What’s in your wallet or purse? Describe it. Open your backpack and tell us about the contents. What do they mean to you? And all those things on your key ring - what secrets do they unlock? And, in this modern era of high tech communications, what apps do you have on your smart phone? What for, and why?
In five minutes. Impromptu. Go!
Years ago I belonged to a Toastmasters International youth club. Toastmasters is an organization that helps people improve their public speaking, communications, and leadership skills. Among the group’s speaking exercises at each meeting someone would be asked at random a question like those above (all except the one about apps on smartphones, which hadn’t been invented yet). That person then had to stand and begin talking immediately, extemporaneously,
impromptu, on the ‘spur of the moment’ without pre-planning. Then, he or she would suffer through a critique of the result by other members in the group. As an exercise it helped us overcome fear of public speaking and gave us self-confidence, an important attribute to good speaking and writing.
I quickly learned to be at least a little better prepared each time I was chosen for the Impromptu Challenge by scribbling down interesting and potentially useful quotations from whatever I was reading or had heard somewhere. At first, I kept them on scraps of paper in my wallet. When asked, I could expound a bit on each. Nowadays I jot them down in my writer’s journal and later type them into a special file on my computer. Occasionally I scroll through them, amazed, delighted and refreshed by what I find. I have used more than a few of them in my essays, articles and books. And they come in handy when I am challenged to do some unexpected speaking or writing unprepared, “off the cuff.”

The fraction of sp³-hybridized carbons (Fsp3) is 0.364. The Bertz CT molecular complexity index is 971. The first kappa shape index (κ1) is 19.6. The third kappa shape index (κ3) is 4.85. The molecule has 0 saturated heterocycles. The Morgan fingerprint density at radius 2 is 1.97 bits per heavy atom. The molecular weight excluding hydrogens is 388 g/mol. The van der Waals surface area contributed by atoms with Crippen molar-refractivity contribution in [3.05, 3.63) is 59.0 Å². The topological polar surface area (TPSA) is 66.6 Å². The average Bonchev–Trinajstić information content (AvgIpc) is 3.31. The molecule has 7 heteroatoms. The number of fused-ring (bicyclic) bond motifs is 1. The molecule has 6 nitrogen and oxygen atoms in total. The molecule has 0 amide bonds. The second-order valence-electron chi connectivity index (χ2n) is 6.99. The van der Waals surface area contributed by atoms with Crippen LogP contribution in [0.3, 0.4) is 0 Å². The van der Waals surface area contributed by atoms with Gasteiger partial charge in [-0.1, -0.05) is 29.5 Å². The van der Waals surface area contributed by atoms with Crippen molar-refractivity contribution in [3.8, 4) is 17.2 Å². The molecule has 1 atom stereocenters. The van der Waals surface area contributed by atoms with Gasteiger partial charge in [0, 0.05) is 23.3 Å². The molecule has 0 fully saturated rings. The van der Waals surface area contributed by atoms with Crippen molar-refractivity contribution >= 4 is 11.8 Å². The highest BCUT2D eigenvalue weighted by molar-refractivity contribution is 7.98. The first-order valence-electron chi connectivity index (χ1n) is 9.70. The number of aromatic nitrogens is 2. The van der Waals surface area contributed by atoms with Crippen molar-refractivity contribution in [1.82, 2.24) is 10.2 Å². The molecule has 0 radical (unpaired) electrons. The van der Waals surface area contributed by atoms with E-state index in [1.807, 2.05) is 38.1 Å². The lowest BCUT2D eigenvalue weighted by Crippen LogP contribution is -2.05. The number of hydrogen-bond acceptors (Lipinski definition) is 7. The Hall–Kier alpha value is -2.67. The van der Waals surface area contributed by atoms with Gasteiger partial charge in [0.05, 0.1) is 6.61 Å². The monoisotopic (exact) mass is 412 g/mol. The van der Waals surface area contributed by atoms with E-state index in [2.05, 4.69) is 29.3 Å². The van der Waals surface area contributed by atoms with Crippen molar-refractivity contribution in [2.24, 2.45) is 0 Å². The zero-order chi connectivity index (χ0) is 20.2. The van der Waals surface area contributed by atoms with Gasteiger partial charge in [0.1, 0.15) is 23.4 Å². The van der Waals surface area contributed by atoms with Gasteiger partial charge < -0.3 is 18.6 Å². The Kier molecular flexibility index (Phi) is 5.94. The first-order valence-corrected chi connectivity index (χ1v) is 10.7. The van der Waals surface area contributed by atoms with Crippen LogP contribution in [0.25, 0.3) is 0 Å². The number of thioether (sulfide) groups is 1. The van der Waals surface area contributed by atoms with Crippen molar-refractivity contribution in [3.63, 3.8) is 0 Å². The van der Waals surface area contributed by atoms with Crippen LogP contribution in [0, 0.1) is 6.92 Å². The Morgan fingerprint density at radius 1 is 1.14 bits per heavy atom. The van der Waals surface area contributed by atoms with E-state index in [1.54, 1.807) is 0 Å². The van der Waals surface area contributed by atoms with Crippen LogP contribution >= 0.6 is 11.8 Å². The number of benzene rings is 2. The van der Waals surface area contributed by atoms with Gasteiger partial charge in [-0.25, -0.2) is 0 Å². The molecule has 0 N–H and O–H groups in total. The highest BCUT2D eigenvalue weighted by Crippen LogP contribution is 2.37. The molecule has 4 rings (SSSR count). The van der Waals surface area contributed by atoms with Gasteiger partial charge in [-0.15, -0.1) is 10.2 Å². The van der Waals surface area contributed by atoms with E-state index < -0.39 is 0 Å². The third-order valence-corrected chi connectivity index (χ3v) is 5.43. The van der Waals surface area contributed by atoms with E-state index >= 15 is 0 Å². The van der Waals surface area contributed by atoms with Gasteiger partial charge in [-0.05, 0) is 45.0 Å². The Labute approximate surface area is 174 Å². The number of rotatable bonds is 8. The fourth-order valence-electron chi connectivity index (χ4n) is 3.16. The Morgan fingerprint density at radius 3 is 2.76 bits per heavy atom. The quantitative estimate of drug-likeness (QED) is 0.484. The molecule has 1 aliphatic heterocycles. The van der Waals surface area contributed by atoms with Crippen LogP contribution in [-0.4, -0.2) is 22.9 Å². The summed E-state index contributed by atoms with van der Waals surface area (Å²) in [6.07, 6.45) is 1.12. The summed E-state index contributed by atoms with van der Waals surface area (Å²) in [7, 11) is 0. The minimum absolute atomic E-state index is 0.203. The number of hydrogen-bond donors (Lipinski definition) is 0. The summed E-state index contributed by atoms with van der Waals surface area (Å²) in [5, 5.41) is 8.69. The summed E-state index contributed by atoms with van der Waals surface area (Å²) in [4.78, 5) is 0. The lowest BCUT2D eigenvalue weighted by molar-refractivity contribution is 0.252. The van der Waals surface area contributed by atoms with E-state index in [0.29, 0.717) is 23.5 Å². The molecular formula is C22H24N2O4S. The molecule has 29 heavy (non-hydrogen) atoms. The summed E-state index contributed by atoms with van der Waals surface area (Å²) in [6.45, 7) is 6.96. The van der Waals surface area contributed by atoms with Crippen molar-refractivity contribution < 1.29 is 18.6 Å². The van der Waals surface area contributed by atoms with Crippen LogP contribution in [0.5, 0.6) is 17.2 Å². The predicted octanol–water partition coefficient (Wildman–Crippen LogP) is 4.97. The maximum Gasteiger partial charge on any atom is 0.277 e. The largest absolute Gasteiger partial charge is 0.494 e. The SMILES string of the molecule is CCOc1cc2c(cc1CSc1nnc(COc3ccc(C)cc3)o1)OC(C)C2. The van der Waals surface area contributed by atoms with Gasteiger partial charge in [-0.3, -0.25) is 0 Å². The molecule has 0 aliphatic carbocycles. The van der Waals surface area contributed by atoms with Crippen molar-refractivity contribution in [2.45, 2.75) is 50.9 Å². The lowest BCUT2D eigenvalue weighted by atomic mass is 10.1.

Here are some of my favorites
- On photography and immortality: “Photography brings immortality... The photographer provides the immortal moment, which he, himself, is not.” Chris Szwedo, 2013, in ‘Eye on the 60s...’ in a sensitive video memoir about a noted photographer (vimeo.com/ondemand/eyeonthe60s/66046480).
- On reading: “I merely say that all reading is escape, whether it be Greek, mathematics, astronomy, Benedetto Croce, or The Diary of the Forgotten Man. To say otherwise is to be an intellectual snob, and a juvenile at the art of living.” Raymond Chandler, The Simple Art of Murder: An Essay, 1934
- On South Asian mystery and intrigue: “…anything - absolutely anything - can happen in India.” Paul Man, in Season of the Monsoon, 1992. Followed by this sage advice: “…there is an early grave for those who try to change the East.” Rudyard Kipling
- On the value of one’s own reference library: “It is always gratifying to find what one is looking for within one’s own library. Chosen well, a few volumes organized according to one’s chief preoccupations yields wonders.” Holmes to Watson in Between the Thames and Tiber: The Further Adventures of Sherlock Holmes in Britain and the Italian Peninsula, by Ted Riccardi, 2011.
- Plain spoken advice: “The truth is, you see, that most people... are far too trusting for this wicked world. They believe what is told them. I never do. I’m afraid I always like to prove a thing for myself.” Miss Marple, in Agatha Christie’s The Body in the Library.
- On dying and lying and close to home: “If a man says he is not afraid of dying, he is either lying or is a Gurkha.” Field Marshall Sam Manekshaw, former Chief of Staff of the Indian Army.
- And, on a philosophical note: “The great mystery is not that we should have been thrown here at random between the profusion of matter and that of the stars; it is that from our very prison we should draw, from our own selves, images powerful enough to deny our nothingness.” André Malraux, 1933, Paris.
- What more can one say? - In five minutes. Impromptu. Go!
There are three chapters of Toastmasters International in Kathmandu:
KATHMANDU TOASTMASTERS meet at the Industrial Enterprise Development Institute (next to the Veterinary Hospital), Tripureshwor, 5:30pm Tuesdays - contact Khanal1@hotmail.com.
HIMALAYA TOASTMASTERS meet at Chhahari Productions Conference Hall in Gairidhara, 6pm Thursdays - contact firstname.lastname@example.org.
EVEREST TOASTMASTERS meet at Yala Maya Kendra, Patan Dhokha, 6pm Sundays - contact email@example.com. See also www.facebook.com/groups/himalayatoastmasters.
The writer can be contacted at firstname.lastname@example.org.